duced when it first appeared, and which to the following
generation seemed inexplicable, is doubtless to be chiefly
attributed to a line which most readers now regard as a
feeble parenthesis,

*' Such as, of lute, o*er pale Britutuiia paM*d.*'



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LIFE AND WRITINGS OF ADDISON. 359

Addison spoke, not of a storm, but of the storm. The
great tempest of November 1703, the only tempest
which in our latitude has equalled the rage of a tropical
hurricane, had left a dreadful recollection in the minds
of all men. No other tempest was ever in this country
the occasion of a parliamentary address or of a public
fast. Whole fleets had been cast away. Large man-
sions had been blown down. One Prelate had been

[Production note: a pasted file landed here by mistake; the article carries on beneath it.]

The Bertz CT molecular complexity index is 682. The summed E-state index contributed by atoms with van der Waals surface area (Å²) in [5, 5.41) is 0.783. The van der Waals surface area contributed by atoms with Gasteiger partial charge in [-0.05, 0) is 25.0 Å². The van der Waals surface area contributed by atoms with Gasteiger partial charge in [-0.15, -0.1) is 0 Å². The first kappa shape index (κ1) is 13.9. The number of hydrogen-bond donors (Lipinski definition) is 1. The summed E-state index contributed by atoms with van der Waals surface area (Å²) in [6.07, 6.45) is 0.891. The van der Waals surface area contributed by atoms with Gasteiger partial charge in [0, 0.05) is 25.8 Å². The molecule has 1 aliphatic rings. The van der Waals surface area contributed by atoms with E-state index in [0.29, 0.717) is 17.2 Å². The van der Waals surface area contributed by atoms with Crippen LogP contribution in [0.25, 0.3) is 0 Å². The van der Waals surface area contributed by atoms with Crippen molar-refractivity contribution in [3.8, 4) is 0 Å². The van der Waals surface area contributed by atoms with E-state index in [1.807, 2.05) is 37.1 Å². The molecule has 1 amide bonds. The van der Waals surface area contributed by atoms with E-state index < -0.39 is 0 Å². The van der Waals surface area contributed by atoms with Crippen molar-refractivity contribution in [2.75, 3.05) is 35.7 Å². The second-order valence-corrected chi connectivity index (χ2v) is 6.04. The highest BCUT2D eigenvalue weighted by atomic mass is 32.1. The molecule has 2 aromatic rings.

buried beneath the ruins of his palace. London and
Bristol had presented the appearance of cities just
sacked. Hundreds of families were still in mourning.
The prostrate trunks of large trees, and the ruins of
houses, still attested, in all the southern counties, the
fury of the blast The popularity which the simile of
the angel enjoyed among Addison's contemporaries,
has always seemed to us to be a remarkable instance of
the advantage which, in rhetoric and poetry, the partic-
ular has over the general.

Soon after the Campaign, was published Addison's
Narrative of his Travels in Italy. The first effect
produced by this Narrative was disappointment. The
crowd of readers who expected politics and scandal,
speculations on the projects of Victor Amadeus, and
anecdotes about the jolhties of convents and the amours
of cardinals and nuns, were confounded by finding that
the writer's mind was much more occupied by the war
between the Trojans and Rutulians than by the war
between France and Austria ; and that he seemed to
luive heard no scandal of later date than the gallantries
of the En^ress Faustina. In time, however, the judg-
ment of the many was overruled by that of the few ;